DNA Structure

The structure of the DNA double helix was proposed by James Watson and Francis Crick in 1953. They received the Nobel Prize for this discovery in 1962. This discovery of theirs is considered a major breakthrough in the progress of modern biology.

The basic structure of DNA is a double helix like a twisted ladder, complete with rungs. The Watson - Crick Model of DNA is now called B-DNA. There are several other conformations like Z-DNA and A-DNA.

Features of B-DNA

The B-DNA is a right-handed double helix. It is made up of two polydeoxyribonucleotide strands that are wrapped around each other on a common axis. The two strands are anti-parallel to each other with one running from 5' to 3'and the other running in the 3' to 5' direction. The turns on the double helix occur every 34A˚ or 3.4 nm after ten pairs of nucleotides, this is called the pitch; the distance between each pair 3.4A˚. The deoxyribonucleotides on each strand are linked to each other by phosphodiester bonds.

The twisting of these strands is in such a way that the grooves that form at the turns are of two types-major and minor. When proteins have to interact with the DNA, for example, during replication, these grooves come in handy. The proteins can attach to the DNA at the grooves without disturbing the strands too much structurally.

Each of these strands has a hydrophilic deoxyribose phosphate backbone with the hydrophobic bases stacked up on the inside. The deoxyribose bases that make up one strand bond with the bases on the other strand with either two or three hydrogen bonds. Adenine pairs with Thymine with the help of two hydrogen bonds while Guanine and Cytosine pair up using three. The GC bonds are stronger than the AT bonds. Since the deoxyribose bases pair up with complimentary not similar bases, the two strands are not identical to each other.

It is not possible for the other base pairing combinations to occur- for example, AG or TC or AG. This is because adenine and guanine are purines and these can only pair with pyrimidines thymine and cytosine respectively. Two purines would be too large to be fitted into the helix while two pyrimidines will not be close enough to form bonds. The complimentary base pairing is in accordance to Chargaff's rule which can simply be represented as A=T and GΞC.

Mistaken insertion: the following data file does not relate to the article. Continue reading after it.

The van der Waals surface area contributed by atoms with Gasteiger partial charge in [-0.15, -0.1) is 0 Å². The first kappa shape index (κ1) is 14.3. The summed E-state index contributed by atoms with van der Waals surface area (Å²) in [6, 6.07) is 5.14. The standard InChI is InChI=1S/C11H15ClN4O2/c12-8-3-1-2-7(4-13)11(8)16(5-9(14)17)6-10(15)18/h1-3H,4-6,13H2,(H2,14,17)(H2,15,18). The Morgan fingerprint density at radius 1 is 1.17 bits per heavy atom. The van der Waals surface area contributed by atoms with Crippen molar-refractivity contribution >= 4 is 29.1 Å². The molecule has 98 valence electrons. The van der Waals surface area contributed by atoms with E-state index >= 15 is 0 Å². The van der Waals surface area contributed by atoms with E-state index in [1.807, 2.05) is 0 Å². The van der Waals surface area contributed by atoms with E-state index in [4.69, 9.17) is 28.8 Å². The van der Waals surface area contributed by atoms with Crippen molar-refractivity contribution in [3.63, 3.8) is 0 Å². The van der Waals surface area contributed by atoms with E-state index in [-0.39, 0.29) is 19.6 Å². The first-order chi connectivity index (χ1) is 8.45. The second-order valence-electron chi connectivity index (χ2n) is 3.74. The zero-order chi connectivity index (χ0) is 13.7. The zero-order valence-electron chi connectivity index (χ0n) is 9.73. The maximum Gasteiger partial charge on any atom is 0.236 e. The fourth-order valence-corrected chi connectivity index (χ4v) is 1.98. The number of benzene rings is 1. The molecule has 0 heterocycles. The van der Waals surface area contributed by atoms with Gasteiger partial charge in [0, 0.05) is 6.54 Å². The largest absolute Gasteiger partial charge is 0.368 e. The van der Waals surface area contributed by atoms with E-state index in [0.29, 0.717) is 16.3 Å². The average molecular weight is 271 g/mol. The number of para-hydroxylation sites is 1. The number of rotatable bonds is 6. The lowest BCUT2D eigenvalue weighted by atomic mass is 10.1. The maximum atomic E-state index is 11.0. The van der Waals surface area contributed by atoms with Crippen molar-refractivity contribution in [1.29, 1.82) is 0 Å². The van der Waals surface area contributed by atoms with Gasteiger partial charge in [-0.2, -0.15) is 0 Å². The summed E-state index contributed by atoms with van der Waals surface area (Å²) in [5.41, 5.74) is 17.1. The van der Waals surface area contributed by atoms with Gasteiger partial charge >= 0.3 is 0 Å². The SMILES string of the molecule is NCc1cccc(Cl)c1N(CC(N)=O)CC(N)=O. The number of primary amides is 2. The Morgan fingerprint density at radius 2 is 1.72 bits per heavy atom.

The genetic information is stored on one of these strands. This is called the template strand or the sense strand. The sequence of these bases on the DNA backbone form the blueprint or recipe that carries all the information required to form components of a cell like proteins and RNA. The segments of DNA with this information are called genes. This information is called genetic information. The other strand is called the antisense strand.

These are the general characteristics of the B-DNA which is the predominant form under physiological conditions. There are at least five other forms that have been identified like A-DNA, C-DNA, D-DNA, E-DNA and Z-DNA.

Other conformations of DNA

The A-DNA is also a right-handed helix. However, it can accommodate eleven bases per turn compared to B-DNA's ten. The distance between two turns is 3.2nm and the distance between each base pair is 0.29nm.

The Z-DNA is a left-handed helix which can accommodate twelve bases per turn. The distance between two turns is 4.5nm and the distance between two base pairs is 0.37nm. The biological significance of the Z-DNA is not known but, it is being believed that it may be necessary during transcription.

DNA is in this relaxed double helical state only when the processes of transcription or replication are underway. At other times, it undergoes heavy coiling known as supercoiling. If the double helix is twisted in the same direction as the helix, it is called as positive supercoiling. The bases are held closer to each other. If the helix is coiled in the direction opposite to the direction of the helix, the bases are loosely held and can be easily accessed. This is called as negative supercoiling.

Other than the double helix structures, DNA can also exist in various other structures. This is essential for the recognition of DNA by proteins in some specific cases. These can include triple stranded DNA, four-stranded DNA, and bent DNA.

Triple stranded DNA will be less stable that the double stranded structure. This is because it will have extra bonds between the bases. This will result in more repulsion between the three strands. The four-stranded DNA contains a large amount of Guanine residues.

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